Nigella Lawson’s Fish Finger Bhorta
Nigella's take on a fish finger bhorta is a quick and easy route to flavour-packed comfort food, whenever you need it most. As seen on her BBC2 series, Cook, Eat, Repeat.
From the book
I am so grateful to the political journalist Ash Sarkar for this new love in my life. I have to say I had never heard of it before I saw a tweet of hers in April 2019, which read:
Nostalgia in a dish: cooked fish fingers, mashed with onion, fresh ginger, and green chilli that’s all fried in mustard oil, stirred through with a bit of English mustard and finished with lemon and coriander. Bird’s Eye bhorta is to me what a tea-dipped madeleine was to Proust.
Up until now, I had thought the fish finger found its greatest expression in a fish finger sandwich, which for all my expounding on the subject on p.43 of Cook, Eat, Repeat, I don’t consider the stuff of recipes; the fish finger bhorta is a different matter entirely. I have to say I became obsessed after reading Sarkar’s tweet and, using her brief description, had a play in my own kitchen, until coming up with this version here. I did feel a little anxious about it at first, I’ll admit. I worried about my changes, was concerned that I might be traducing what was an obviously emotionally resonant dish, and so tweeted Sarkar about it, explaining what I’d done. Her answer couldn’t have been more soothing: ‘As long as you’re eating it at 3am straight out of the Tupperware,’ she wrote, ‘it’s authentic.’ And this is exactly what you’ll want to do. If there is anything better waiting for you all boxed up in the fridge after you come back late from somewhere, the morning’s hangover already in position and waiting to drop, I’ve yet to find it. Still, my drinking days and late nights are mostly behind me, I’m glad to say, and I’m happy to make this at any time when the need for vibrant sustenance and delicious comfort hits.
This dish says something so fundamental about what cooking is, about how we adapt to ingredients that are new to us, and make them part of our lives. Authenticity is a much overused, indeed much misused, word in cooking; in life generally, come to think of it. Honest borrowing is the natural province of the cook, and recipes are living, evolving entities.
The pink-pickled onions which I bring to the party, are not mandatory, but an addition I would be unwilling to do without. However, for all that they’re quick, they’re not instant. You can simply steep the onions in red wine vinegar (not the expensive kind) a couple of hours ahead, but longer is better. I plan to do this 6 hours ahead, or the day before, although I try anyway to keep a rolling stock of them in the house.
|For the pink pickled onions:|
|red wine vinegar or lime juice, to cover|
|For the bhorta:|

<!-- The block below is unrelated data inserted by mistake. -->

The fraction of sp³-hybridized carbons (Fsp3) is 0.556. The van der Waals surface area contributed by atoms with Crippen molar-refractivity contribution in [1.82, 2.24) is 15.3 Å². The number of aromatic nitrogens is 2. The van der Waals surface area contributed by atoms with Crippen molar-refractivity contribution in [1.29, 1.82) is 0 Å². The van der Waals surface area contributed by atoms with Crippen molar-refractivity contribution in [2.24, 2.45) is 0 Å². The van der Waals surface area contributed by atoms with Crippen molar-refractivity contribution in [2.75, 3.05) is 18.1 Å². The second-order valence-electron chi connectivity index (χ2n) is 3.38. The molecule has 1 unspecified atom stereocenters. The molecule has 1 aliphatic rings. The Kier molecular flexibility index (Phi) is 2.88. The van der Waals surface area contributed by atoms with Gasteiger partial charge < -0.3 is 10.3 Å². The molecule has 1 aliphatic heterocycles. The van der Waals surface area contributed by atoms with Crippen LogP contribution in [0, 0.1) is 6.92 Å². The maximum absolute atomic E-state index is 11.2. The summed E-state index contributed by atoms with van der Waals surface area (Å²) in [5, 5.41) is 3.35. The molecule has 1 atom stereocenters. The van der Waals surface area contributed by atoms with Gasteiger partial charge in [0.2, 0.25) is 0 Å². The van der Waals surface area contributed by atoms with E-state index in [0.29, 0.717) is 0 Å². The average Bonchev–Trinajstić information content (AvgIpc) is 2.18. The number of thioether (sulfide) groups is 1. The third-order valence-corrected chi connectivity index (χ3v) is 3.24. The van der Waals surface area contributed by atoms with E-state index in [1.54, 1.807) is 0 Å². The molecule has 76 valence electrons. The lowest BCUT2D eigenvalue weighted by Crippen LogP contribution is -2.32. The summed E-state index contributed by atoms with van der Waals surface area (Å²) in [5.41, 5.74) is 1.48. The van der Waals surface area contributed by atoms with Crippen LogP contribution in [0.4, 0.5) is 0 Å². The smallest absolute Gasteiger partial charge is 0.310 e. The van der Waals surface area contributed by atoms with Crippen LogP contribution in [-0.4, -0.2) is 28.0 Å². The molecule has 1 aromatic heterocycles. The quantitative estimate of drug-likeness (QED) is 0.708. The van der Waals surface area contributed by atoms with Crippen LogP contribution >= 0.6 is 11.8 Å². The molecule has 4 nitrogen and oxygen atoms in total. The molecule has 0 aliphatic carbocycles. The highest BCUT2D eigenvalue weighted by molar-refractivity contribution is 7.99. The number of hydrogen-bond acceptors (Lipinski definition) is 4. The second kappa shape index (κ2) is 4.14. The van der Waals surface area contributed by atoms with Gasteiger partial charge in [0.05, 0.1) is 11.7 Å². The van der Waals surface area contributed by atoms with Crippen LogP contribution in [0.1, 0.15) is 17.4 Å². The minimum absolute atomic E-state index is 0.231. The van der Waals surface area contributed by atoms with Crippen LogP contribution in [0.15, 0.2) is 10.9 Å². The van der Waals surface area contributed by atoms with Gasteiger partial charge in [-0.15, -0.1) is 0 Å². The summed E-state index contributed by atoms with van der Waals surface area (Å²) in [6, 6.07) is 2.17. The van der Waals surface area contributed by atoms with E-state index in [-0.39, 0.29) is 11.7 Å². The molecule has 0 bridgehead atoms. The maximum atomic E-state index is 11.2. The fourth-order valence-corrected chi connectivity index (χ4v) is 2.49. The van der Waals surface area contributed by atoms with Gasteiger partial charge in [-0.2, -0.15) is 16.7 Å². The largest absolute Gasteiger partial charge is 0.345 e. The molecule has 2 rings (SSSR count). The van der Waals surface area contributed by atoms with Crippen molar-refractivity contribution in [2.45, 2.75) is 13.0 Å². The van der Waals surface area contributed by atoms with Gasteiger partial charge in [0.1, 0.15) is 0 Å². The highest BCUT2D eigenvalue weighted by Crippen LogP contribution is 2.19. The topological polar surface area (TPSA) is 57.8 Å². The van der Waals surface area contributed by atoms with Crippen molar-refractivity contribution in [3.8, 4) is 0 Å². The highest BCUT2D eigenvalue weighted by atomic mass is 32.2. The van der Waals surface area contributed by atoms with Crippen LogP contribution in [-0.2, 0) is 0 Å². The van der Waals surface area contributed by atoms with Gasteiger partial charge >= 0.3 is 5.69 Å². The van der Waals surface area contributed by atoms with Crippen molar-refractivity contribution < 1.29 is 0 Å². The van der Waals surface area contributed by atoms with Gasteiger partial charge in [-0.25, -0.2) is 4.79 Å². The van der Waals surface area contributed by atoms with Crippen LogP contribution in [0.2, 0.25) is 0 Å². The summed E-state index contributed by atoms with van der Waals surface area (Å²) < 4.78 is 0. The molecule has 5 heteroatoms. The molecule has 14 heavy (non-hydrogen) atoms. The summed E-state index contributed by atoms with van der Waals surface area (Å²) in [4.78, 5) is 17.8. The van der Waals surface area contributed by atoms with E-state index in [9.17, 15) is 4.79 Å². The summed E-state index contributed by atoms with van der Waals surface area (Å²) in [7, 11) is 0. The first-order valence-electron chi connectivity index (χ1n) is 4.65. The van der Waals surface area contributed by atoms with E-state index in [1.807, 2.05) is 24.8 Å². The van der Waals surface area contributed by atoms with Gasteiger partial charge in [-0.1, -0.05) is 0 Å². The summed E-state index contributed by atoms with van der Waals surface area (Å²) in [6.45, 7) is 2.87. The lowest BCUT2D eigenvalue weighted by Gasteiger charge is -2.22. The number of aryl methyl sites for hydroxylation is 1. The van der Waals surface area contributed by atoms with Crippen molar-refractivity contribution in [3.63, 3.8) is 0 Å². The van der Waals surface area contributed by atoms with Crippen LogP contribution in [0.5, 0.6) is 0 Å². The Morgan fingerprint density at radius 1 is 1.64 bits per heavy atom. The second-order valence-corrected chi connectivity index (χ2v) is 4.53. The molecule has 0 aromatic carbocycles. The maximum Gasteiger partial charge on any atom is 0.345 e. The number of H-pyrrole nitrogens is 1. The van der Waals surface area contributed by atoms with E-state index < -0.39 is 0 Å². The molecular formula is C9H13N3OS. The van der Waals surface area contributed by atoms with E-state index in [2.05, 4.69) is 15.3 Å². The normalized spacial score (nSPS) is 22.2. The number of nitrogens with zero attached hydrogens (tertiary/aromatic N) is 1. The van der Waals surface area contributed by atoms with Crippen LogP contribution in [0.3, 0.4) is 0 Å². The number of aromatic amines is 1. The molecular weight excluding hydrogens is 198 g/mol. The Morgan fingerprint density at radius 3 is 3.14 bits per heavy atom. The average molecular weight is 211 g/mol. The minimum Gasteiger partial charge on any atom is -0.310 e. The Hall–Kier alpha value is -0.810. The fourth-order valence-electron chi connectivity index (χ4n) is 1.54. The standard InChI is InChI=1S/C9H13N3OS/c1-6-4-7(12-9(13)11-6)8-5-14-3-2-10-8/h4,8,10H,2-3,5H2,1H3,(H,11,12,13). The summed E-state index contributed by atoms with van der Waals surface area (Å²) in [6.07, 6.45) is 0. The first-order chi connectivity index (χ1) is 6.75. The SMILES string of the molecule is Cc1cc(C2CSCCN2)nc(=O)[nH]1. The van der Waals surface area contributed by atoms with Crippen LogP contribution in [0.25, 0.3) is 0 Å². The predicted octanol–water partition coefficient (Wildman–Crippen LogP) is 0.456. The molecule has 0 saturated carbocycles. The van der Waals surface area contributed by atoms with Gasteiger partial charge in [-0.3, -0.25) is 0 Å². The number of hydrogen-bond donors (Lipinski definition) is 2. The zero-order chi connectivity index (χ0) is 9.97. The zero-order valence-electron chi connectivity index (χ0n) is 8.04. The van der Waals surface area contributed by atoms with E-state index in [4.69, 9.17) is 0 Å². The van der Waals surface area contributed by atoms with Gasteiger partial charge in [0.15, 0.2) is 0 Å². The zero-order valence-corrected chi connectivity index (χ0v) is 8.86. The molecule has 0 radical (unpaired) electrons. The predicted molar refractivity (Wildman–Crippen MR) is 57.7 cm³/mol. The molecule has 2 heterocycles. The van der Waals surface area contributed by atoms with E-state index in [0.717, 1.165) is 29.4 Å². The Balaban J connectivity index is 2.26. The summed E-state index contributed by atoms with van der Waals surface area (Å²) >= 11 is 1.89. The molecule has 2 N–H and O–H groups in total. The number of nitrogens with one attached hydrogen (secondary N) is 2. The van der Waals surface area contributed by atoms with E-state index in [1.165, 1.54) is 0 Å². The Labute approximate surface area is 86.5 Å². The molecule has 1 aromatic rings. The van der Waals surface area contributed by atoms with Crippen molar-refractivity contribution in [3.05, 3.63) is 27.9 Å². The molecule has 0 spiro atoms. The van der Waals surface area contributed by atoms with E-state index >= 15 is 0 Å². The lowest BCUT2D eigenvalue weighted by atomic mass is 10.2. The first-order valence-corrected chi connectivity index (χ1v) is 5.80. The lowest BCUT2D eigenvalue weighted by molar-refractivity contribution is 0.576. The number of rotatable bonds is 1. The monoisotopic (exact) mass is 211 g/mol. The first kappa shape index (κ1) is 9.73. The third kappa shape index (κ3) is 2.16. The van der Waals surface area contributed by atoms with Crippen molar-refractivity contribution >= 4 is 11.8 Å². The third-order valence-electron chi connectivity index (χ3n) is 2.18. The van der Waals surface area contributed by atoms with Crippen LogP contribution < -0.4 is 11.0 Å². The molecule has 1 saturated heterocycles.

|2||regular onions (approx. 300g)|
|2||fat cloves of garlic|
|1 x 15ml tbsp||finely grated fresh ginger (approx. 50g chunk)|
|3 x 15ml tbsp||cold-pressed rapeseed or vegetable oil|
|2 x 15ml tbsp||English mustard (from a jar)|
|2 tsp||sea salt flakes (or 1 tsp fine sea salt)|
|3 x 15ml tbsp||roughly chopped coriander, plus more to serve|
1. Make your pink-pickled onions as far in advance as you can: at least 2 hours, and up to 24. Cut your red onion half – or use a whole onion if you prefer, as you will easily find yourself adding them to much else – into fine half-moons. Put these into a jar with a lid, or simply into a bowl that you can cover. Pour over red wine vinegar (or lime juice), pressing down on the onions until they are all just immersed. Put the lid on the jar or cover your bowl, and leave the onions to steep.
2. When you’re ready to make and eat the bhorta, heat the oven to 220°C/200°C Fan. While you’re waiting, peel and slice your 2 regular onions into fine half-moons, deseed the chillies (or not if you prefer) and slice them finely, and peel the garlic. If the skin is tough, peel the ginger (using the tip of a teaspoon) then grate it finely to give 1 tablespoonful.
3. When the oven’s hot, and your ingredients are assembled and ready, put the fish fingers on a baking sheet and cook for approx. 20–25 minutes, which may be slightly longer than the packet directs, but will ensure the breadcrumb coating is really crisp.
4. Meanwhile, warm the oil in a large frying pan (I use a wokshaped stir-fry pan), and cook the onions over medium-low for 20 minutes, stirring regularly, by which time they will be pale gold and soft.
5. Add the sliced chillies, stirring all the while, for 3 minutes, then stir in the grated ginger, mince or grate in the garlic, and cook, still stirring, for another 2 minutes. Spoon in the mustard and salt, stirring to combine, then add the spinach leaves and let them wilt in the pan for 2–3 minutes, stirring regularly, then squeeze in the juice of the lime.
6. Take the pan off the heat while you get the fish fingers. Break them up a bit with a spatula then add them to the wok or frying pan. Toss everything together, breaking them up further, and sprinkle over the coriander.
7. Serve topped with the pink-pickled onions, adding extra chopped coriander if wished.